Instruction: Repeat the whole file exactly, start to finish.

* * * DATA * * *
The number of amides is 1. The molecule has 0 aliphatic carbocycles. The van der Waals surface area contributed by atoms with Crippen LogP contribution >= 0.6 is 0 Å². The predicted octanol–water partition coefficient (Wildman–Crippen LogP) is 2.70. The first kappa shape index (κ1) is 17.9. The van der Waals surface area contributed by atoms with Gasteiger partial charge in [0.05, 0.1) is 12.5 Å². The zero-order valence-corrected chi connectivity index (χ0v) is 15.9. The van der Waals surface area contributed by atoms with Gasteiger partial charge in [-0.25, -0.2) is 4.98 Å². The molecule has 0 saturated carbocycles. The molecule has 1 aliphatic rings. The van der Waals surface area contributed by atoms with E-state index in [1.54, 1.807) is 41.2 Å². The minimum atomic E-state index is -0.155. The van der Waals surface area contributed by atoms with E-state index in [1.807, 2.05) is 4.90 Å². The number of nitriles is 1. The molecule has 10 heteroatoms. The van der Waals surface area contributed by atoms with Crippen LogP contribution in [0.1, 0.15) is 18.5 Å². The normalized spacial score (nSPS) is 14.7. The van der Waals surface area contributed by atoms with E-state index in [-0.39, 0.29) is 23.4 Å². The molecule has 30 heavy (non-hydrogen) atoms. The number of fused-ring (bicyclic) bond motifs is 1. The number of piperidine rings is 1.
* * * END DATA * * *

The number of amides is 1. The molecule has 0 aliphatic carbocycles. The van der Waals surface area contributed by atoms with Crippen LogP contribution >= 0.6 is 0 Å². The predicted octanol–water partition coefficient (Wildman–Crippen LogP) is 2.70. The first kappa shape index (κ1) is 17.9. The van der Waals surface area contributed by atoms with Gasteiger partial charge in [0.05, 0.1) is 12.5 Å². The zero-order valence-corrected chi connectivity index (χ0v) is 15.9. The van der Waals surface area contributed by atoms with Gasteiger partial charge in [-0.25, -0.2) is 4.98 Å². The molecule has 0 saturated carbocycles. The molecule has 1 aliphatic rings. The van der Waals surface area contributed by atoms with E-state index in [1.54, 1.807) is 41.2 Å². The minimum atomic E-state index is -0.155. The van der Waals surface area contributed by atoms with E-state index in [1.807, 2.05) is 4.90 Å². The number of nitriles is 1. The molecule has 10 heteroatoms. The van der Waals surface area contributed by atoms with Crippen LogP contribution in [0.1, 0.15) is 18.5 Å². The normalized spacial score (nSPS) is 14.7. The van der Waals surface area contributed by atoms with E-state index in [-0.39, 0.29) is 23.4 Å². The molecule has 30 heavy (non-hydrogen) atoms. The number of fused-ring (bicyclic) bond motifs is 1. The number of piperidine rings is 1.